However, the ICPD report in its entirety, that is, the ICPD plus 47 reservations submitted by numerous countries was a very pro-life document. In order for the UN to create new international law, every country involved has to approve of the final wording of the document. Reservations on specific issues mean that there is no agreement on that issue. The pro-life issue had 20 reservations, so the ICPD in reality did not create a new human right – the right to abortion. Yet many UN agencies use the ICPD to pressure countries to legalize abortion, prostitution, overturn parental rights, prosecute medical workers who won’t perform abortions, etc.
Here are some of the pro-life reservations of the 1994 ICPD:
The reservation of the Latin American countries, which were at that time overwhelmingly pro-life, read, “Because our countries are mainly Christian, we consider that life is given by the Creator and cannot be taken unless there is a reason which justifies it being extinguished. For this reason …we consider that life must be protected from the moment of conception.”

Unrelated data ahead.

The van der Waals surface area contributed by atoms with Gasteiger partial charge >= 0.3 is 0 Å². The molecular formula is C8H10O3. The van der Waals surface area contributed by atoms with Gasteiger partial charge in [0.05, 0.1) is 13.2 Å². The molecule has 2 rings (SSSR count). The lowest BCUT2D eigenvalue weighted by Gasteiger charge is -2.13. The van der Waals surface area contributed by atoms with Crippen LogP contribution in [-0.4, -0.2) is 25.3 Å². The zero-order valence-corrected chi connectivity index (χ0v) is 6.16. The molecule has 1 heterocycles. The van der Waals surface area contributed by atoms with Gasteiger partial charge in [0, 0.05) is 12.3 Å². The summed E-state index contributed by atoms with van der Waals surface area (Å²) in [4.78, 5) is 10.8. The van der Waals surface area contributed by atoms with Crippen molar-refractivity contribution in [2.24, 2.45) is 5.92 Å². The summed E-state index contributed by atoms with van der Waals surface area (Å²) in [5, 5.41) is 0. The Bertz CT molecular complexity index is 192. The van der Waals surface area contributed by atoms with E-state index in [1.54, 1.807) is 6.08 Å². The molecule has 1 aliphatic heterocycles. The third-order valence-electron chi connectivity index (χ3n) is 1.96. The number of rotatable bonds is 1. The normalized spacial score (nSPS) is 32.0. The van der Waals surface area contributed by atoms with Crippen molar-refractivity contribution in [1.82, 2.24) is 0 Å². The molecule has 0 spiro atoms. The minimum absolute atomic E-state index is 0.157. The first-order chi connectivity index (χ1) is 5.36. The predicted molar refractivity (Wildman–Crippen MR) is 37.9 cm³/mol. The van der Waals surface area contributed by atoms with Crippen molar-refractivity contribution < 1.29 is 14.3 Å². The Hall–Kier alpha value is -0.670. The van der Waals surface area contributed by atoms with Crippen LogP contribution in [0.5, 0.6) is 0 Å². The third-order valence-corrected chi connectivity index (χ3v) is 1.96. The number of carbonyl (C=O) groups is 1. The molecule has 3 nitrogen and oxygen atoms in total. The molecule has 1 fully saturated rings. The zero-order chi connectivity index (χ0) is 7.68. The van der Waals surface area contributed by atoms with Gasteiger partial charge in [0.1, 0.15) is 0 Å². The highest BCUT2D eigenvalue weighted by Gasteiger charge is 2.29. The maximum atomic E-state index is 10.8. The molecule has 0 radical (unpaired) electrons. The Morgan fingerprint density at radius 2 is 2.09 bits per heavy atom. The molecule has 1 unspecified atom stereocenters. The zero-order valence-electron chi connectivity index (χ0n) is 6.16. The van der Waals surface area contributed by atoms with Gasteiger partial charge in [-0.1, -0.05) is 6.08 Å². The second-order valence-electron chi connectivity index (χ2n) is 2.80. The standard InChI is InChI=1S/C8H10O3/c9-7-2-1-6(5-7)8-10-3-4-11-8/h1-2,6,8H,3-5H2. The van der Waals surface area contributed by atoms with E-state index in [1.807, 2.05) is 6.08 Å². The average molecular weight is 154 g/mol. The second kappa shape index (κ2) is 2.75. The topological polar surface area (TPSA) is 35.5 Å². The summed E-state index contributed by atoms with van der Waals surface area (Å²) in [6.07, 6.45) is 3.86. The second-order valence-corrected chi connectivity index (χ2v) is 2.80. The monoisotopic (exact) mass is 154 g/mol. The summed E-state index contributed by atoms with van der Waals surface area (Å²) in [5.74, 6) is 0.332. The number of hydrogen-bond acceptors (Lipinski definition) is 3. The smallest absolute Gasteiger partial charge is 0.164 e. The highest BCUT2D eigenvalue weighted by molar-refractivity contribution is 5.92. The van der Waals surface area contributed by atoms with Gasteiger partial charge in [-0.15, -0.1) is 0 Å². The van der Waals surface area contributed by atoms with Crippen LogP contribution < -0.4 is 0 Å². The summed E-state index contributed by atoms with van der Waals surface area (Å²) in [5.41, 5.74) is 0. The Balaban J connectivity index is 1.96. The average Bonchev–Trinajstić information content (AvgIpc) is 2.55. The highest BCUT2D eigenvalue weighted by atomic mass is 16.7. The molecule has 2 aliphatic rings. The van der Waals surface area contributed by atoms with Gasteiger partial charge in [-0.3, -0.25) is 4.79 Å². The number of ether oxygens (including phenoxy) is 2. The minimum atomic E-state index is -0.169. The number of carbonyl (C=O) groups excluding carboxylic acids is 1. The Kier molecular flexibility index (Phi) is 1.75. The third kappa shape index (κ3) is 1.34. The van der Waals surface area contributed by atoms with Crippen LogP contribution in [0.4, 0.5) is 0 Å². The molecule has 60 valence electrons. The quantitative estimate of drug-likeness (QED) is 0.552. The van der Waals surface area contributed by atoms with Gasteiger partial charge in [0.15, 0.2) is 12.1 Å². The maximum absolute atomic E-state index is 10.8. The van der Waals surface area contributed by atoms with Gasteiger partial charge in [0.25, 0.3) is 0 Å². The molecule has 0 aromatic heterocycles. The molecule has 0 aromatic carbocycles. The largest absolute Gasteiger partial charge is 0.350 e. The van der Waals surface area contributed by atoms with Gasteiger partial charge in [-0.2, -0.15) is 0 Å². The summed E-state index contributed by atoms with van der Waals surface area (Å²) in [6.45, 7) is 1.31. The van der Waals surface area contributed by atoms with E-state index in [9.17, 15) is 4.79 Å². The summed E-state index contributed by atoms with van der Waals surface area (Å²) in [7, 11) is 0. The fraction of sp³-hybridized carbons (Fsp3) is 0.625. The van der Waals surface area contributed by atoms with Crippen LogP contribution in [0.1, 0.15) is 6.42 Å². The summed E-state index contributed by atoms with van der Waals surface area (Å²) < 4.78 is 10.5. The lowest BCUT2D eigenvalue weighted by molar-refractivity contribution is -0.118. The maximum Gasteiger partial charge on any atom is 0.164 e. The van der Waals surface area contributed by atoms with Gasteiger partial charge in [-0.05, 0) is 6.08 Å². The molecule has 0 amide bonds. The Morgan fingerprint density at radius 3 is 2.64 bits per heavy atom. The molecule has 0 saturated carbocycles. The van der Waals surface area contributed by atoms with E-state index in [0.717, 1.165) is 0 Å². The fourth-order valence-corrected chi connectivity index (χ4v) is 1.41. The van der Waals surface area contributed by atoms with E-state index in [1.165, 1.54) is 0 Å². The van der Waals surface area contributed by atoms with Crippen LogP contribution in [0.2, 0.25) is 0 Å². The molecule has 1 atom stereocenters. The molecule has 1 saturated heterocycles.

The country of Jordan clarified in its reservation that when the ICPD mentions “couples,” they understood it to mean “married couples.” The Vatican and other countries did also affirm the sacrament of marriage as the basis for referring to two people as a “couple.”
Libyan Arab Jamahiriya expressed a reservation about the term, “unwanted pregnancies” “because our written Constitution does not allow the State to undertake abortions unless the mother’s health is in danger.”
Nicaragua said it accepted the concepts of “family planning,” “sexual health,” “reproductive health,” “reproductive rights,” and “sexual rights” except “when they include abortion or termination of pregnancy as a component.”
Paraguay didn’t mince words: “The right to life is the inherent right of every human being from conception to natural death.”
Needless to say, in 1994, the United States made no reservations to this document because under President Bill Clinton, we were promoting abortion worldwide.
Now it is 2006, and the U.S. is pro-life and some Latin American countries are emerging as socialist nations on the Castro model and they are therefore pro-death. The African nations are allowing restricted abortion, and the Muslim countries are some of our staunchest allies on the issue of abortion. In this and past conferences, it was Syria, Lebanon and Egypt that really fought for the world’s children. Egypt hosted the 1994 ICPD, and was greatly embarrassed when it produced a document that could be interpreted as pro-abortion. Therefore, ever since, the representatives of this country have been fierce fighters for the pro-life cause.